Bullying and Discrimination – Part of the Same Parcel
Candy Khan, Multi-Cultural Anti-Bullying Activist
A Case of Performance Issue?
Irshad came to Edmonton from South Asia four years ago. He landed a position as a business analyst at a local business. Irshad has worked for a multinational firm in his hometown for over fourteen years. Back home Irshad had a friendly relationship with his immediate supervisor. It was routine for Irshad to invite his boss over to his house for dinner and buy him gifts for special occasions. This is not to suggest that Irshad was exempted from performance reviews. He received regular feedback. Both men had a mutual understanding that Irshad’s boss would have a direct conversation with him if there were performance issues.
Here in Canada Irshad tries to reproduce a similar relationship with his supervisor but soon realize that the rules are different. Imagine his surprise when one afternoon Irshad is called into a meeting with his immediate boss, a labour relation consultant, union representative and human resource consultant. “What is the issue?” Irshad inquires. The labour relation consultant pulls a stack of papers out of a file folder and accuses him of stealing company time. Apparently Irshad shared too many personal stories with his colleagues. He is also charged with being distracted by “other events” in his life and not completing his work within the assigned eight hours. The meeting lasts three hours and at the end of the meeting all parties agree that moving forward Irshad’s boss Bill will address issues as they come up rather than waiting for a month and that the two of them will work things out.
Back in the Office
Irshad comes from a collectivist culture. A collectivist culture is based on valuing the needs of a group or a community over the individual. Kinship, family and community are extremely important. Employees coming from a collectivist culture may try to reproduce similar relationships at work; whereby colleagues serve as close friends and family. Irshad made similar errors in judgement and he was candid about the challenges he was facing such as of living himself, building a house for his family, sponsoring his family and dealing with his in laws back home. Irshad also had several conversations about current political events around the world. He expressed his opinion about religion, culture and political parties without any hesitations. Overtime, Irshad found himself to the resident expert on matters of race, gender, ethnic relations, Geo-political events, war in the Middle-East and Canadian values. At times Irshad felt that the comments were made to mentally hurt him. Other times his colleagues degraded a particular group of people just to see if Irshad would react to their statement. Irshad tried to divert the topic many times but somehow ended up debating these issues for hours.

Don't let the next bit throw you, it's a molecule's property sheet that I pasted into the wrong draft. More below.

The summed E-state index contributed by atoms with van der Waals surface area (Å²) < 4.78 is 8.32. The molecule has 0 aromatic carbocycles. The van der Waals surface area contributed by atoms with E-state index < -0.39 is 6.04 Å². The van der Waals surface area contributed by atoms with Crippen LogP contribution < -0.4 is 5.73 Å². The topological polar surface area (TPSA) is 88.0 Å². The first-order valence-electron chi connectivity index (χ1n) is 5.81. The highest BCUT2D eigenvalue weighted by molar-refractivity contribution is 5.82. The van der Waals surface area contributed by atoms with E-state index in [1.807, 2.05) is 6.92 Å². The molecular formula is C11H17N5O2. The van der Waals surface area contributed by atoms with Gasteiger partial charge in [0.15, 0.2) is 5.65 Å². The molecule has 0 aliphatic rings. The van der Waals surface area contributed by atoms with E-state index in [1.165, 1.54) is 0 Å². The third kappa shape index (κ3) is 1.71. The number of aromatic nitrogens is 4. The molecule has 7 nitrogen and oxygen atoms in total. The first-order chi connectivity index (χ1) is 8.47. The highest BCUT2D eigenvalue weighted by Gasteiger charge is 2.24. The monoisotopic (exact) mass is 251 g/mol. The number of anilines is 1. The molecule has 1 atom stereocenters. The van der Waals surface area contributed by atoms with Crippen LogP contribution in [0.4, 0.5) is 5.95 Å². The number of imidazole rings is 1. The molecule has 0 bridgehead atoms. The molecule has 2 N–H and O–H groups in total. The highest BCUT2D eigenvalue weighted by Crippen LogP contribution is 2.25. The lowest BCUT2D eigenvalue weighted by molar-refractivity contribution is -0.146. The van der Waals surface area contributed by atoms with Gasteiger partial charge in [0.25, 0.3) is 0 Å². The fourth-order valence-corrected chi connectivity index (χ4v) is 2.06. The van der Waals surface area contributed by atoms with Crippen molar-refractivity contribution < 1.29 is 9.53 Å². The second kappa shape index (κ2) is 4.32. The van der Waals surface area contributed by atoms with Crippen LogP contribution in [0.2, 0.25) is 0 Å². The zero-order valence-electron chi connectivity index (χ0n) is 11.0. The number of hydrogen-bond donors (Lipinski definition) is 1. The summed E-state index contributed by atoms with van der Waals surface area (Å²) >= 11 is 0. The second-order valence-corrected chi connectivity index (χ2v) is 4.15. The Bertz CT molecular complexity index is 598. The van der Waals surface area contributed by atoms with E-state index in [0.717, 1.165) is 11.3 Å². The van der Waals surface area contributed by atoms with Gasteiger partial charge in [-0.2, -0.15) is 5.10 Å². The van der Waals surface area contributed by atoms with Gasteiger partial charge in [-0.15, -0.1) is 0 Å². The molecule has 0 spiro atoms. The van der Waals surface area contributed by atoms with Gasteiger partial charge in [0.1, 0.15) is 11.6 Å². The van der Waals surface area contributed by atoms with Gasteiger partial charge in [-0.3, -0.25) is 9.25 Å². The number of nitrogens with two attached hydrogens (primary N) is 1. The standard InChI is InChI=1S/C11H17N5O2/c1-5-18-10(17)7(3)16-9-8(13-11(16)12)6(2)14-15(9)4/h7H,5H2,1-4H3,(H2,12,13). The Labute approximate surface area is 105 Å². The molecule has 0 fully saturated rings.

Soon after the “performance expectations” meeting Irshad started to withdraw and carefully managed his emotions. Whereas he use to eat lunch in a common room with the rest of the colleagues he sat at his desks or went for a walk during lunch. He overheard his colleague Jenna complain about him to Chris one day claiming that Irshad is “weird” and not a good team player. Chris chimes in “I don’t care about his colour or creed, I just cannot understand him. When Irshad worked extra hours after everyone had gone home he was labelled as “lacking the intellectual preparation needed for high status professional job.”